In 2016, the MLB implemented the CBT, which is a tax on teams with high payrolls, with the goal of promoting parity among teams.

The CBT threshold is determined by the MLB commissioner’s office and is based on a percentage of league revenues. The current threshold is $210.5 million for the 2022 season. Teams whose payrolls exceed the threshold will have to pay a tax to the league, with the amount increasing depending on how far above the threshold the team’s payroll is. The money collected through the CBT is then distributed among the teams in the league in the form of revenue sharing.

The CBT has been in effect since the 2016 season. Its implementation was part of a larger effort by the league to promote parity among teams and prevent wealthy teams from dominating the league by outspending their competitors. However, it is still a topic of debate if the current system effectively promotes parity among teams.

The Collective Bargaining Agreement

The CBA, which is the agreement between the MLB and the players’ union, is renegotiated every few years and includes changes to the salary cap system. For example, the most recent CBA, signed in 2021, introduced a minimum salary for players, which is set to increase gradually until 2023.

The full CBA is extensive but some of the key features include:

  1. Salary structure: The CBA sets the structure for player salaries, including the minimum salary for players, which is set to increase gradually until 2023.
  2. Free agency: The CBA establishes the rules for free agency, including the length of service required for a player to be eligible for free agency and the process for a team to sign a free agent.
  3. Arbitration: The CBA establishes the rules for salary arbitration, which allows players with more than three years of service time to have their salary determined by an independent arbitrator.
  4. Revenue sharing: The CBA establishes the rules for the league’s revenue sharing program, which redistributes wealth from large market teams to small market teams.
  5. Luxury tax: The CBA establishes the rules for the luxury tax, which is a tax on teams with high payrolls, with the goal of promoting parity among teams.
  6. Competitive balance tax (CBT): The CBA establishes the rules for the Competitive Balance Tax (CBT) which is also a tax on teams with high payrolls, with the goal of promoting parity among teams.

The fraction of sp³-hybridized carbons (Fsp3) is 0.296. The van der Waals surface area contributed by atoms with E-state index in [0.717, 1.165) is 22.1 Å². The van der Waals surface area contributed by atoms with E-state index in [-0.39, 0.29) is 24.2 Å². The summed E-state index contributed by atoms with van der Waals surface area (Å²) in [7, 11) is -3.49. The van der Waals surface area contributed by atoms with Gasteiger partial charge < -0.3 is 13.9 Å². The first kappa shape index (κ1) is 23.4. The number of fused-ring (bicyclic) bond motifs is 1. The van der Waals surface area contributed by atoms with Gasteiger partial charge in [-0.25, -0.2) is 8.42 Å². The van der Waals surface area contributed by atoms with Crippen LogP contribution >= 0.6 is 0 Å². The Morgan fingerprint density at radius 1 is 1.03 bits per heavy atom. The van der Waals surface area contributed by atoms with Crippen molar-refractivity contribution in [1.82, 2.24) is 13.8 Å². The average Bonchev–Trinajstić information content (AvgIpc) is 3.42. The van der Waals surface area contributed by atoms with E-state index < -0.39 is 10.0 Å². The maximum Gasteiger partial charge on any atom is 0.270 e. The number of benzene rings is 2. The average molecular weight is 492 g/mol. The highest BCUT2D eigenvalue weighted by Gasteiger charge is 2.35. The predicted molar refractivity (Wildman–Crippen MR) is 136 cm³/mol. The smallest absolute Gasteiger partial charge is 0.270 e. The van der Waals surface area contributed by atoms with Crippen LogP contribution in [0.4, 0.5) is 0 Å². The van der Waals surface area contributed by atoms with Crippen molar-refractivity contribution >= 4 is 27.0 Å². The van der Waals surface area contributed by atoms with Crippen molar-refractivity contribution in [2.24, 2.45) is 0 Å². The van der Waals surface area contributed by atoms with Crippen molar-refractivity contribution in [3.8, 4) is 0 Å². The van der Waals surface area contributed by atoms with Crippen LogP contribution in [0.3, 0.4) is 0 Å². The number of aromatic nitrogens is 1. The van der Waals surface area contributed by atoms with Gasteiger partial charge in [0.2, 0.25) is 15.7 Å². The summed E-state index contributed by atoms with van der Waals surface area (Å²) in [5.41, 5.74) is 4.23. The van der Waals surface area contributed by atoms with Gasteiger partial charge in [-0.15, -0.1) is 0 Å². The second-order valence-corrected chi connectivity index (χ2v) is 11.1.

7. Drug Testing: The CBA establishes the rules for drug testing, including the substances that are banned and the penalties for players who test positive.
  8. Pension and benefits: The CBA establishes the rules for player pensions and benefits, including retirement benefits, health insurance, and other perks.

Revenue Sharing

In the quest for even more parity, Major League Baseball also created a revenue sharing program. The revenue sharing program is a system in which a portion of the league’s revenue is distributed among the teams to promote parity among them. The goal is to help small market teams to compete with large market teams by giving them more financial resources.

The revenue sharing program has several components:

  1. Central Fund: A portion of the league’s revenue, such as from national television contracts and sponsorships, is placed into a central fund and distributed among the teams.
  2. Local Revenue Sharing: Teams with larger local revenues, such as from ticket sales and local broadcasting rights, share a portion of that revenue with teams with smaller local revenues.
  3. Luxury Tax: Teams that exceed the luxury tax threshold, which is determined by the MLB commissioner’s office, pay a tax to the league. The money collected through the luxury tax is then distributed among the teams.
  4. Competitive balance tax (CBT): Teams whose payrolls exceed the CBT threshold pay a tax to the league. The money collected through the CBT is then distributed among the teams

The specifics of how the revenue is shared and distributed can change depending on the Collective Bargaining Agreement (CBA) between the league and the players’ union, which is renegotiated every few years.

The revenue sharing program is designed to promote parity among teams by redistributing wealth from large market teams to small market teams, but it’s still a topic of debate if it has been successful in achieving this goal.